Kevlar is a para-aramid that is known the world over for its use in bullet and stab-resistant vests. In addition to this well-known use, Kevlar is used in many applications, including household ones. Here are some common ways that Kevlar are used in more common consumer applications.
Kevlar is sometimes used as a component material in high end speaker cones. High rigidity and a low mass are required of speaker cones to ensure sound quality. The addition of Kevlar into a speaker cone reduces the cone’s weight while increasing its rigidity, thereby improving the sound quality from the speaker. In addition to the improving sound quality, Kevlar’s temperature and humidity resistance allows speakers that integrate Kevlar to be used in hot and humid environments where standard paper cones may lose their shape and rigidity, thus impacting sound quality.
In addition to speaker cones, Kevlar has begun to be used in high-end consumer cameras. Leica has developed a version of its Q2 Reporter’s camera which is enveloped in a woven Kevlar composite material. This Kevlar composite protects the body of the camera from scratches and knocks that may otherwise cause damage to the camera.
Kevlar was originally envisaged as a replacement for the heavy and inefficient steel tyre reinforcements in anticipation of a fuel shortage. Now, Kevlar is regularly used in premium and durable tyres, which can extend tyre mileage to a significant extent, while reducing their weight and therefore fuel consumption.
Cycling enthusiasts can also benefit from Kevlar bicycle tyres; Kevlar can be used to reinforce bicycle tyres to prevent or reduce the likelihood of tyre punctures. The Kevlar is used as a lining between the outer rubber that contacts the ground and the internal structure of the tyre which maintains pressure. This lining reduces the probability that debris on a path could puncture the internal pressure tube. Kevlar can also be used in the portion of the tyre that contacts the rim of the wheel which is called the beading. Here it can replace the much heavier and less flexible steel that is normally used.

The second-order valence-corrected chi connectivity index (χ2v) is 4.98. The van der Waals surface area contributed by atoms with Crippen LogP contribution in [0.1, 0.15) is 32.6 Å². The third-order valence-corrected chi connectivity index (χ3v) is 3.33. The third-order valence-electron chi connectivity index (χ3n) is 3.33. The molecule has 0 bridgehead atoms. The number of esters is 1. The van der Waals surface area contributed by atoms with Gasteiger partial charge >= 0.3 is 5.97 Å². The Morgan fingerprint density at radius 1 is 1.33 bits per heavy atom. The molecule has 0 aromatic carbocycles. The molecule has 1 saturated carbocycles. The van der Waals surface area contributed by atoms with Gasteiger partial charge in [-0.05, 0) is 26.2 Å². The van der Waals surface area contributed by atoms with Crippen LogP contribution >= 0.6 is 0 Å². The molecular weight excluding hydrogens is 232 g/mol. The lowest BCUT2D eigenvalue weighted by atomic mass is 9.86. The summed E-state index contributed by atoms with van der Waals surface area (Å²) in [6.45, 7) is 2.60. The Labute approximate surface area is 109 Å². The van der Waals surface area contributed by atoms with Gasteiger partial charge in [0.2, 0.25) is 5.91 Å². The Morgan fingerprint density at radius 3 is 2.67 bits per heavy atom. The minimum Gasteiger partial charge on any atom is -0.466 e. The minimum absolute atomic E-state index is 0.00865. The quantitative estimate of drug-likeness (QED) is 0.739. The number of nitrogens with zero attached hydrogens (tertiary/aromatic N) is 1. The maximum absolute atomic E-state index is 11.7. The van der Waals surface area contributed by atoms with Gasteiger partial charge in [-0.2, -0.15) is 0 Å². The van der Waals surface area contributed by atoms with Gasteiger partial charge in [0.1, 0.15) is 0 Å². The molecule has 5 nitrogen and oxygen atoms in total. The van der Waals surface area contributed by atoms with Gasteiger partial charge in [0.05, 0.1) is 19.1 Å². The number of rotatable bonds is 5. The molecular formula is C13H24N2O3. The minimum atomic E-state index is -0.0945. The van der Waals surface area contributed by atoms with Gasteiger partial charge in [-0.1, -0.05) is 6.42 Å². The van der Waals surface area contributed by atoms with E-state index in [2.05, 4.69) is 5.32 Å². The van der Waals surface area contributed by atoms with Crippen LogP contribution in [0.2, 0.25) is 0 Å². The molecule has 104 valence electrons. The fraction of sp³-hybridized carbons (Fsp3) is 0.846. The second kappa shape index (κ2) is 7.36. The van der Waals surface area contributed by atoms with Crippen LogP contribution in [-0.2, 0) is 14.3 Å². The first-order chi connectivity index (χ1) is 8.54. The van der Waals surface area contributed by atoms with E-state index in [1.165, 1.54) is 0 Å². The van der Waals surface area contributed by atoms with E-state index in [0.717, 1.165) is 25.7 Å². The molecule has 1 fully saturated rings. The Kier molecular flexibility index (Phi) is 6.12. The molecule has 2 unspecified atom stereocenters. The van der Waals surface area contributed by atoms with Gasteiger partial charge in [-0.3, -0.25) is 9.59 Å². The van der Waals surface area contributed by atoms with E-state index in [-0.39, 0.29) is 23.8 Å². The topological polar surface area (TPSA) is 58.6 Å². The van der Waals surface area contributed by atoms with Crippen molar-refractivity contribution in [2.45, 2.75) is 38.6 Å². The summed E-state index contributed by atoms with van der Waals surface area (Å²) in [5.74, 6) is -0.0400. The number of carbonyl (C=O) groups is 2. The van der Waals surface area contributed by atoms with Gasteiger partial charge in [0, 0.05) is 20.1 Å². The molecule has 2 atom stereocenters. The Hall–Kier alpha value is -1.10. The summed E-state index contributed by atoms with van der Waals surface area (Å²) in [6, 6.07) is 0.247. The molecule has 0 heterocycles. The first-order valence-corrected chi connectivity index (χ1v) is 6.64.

Kevlar is available in composite strings for string instruments, like violins, violas, cellos, and double basses. The inclusion of Kevlar in string instrument strings can result in a variety of benefits, like increased wear resistance in the strings, and an improved sound. It is claimed that the use of Kevlar increases the bass produced by the instrument, compared to one that excludes Kevlar.
In addition to improving the sound of string instruments, Kevlar has been used by percussion instruments, like drums. When used as the material of a drumhead, Kevlar reduces the amount that the drumhead stretches with repeated use, meaning that it does not require adjustment as frequently to keep the surface taught and the instrument in tune.
In addition to the well-known use of Kevlar in bullet-resistant clothing, Kevlar has a number of other uses in more consumer-friendly clothing, ranging from sports, to gardening, to motorcycle riding. Kevlar is used in a range of shoes, for running, football, and rugby; Puma uses Kevlar in some of its running shoes because it adds rigidity and support to its upper while maintaining a light weight. In some higher-end football boots Kevlar is used to protect the wearer from stray studs, while some rugby boots use Kevlar to stiffen the boot while maintaining the light weight.
Additionally, gardeners may benefit from Kevlar gardening gloves; the inclusion of Kevlar in the construction of a glove allows the wearer to protect themselves from painful thorns, as well as sharp gardening tools. Motorcyclists have also benefited from the inclusion of Kevlar in their attire; Kevlar is incorporated in plenty of motorcycle gear like trousers in order to reduce the likelihood that a rider will suffer from serious road rash if they fall off their motorcycle at speed.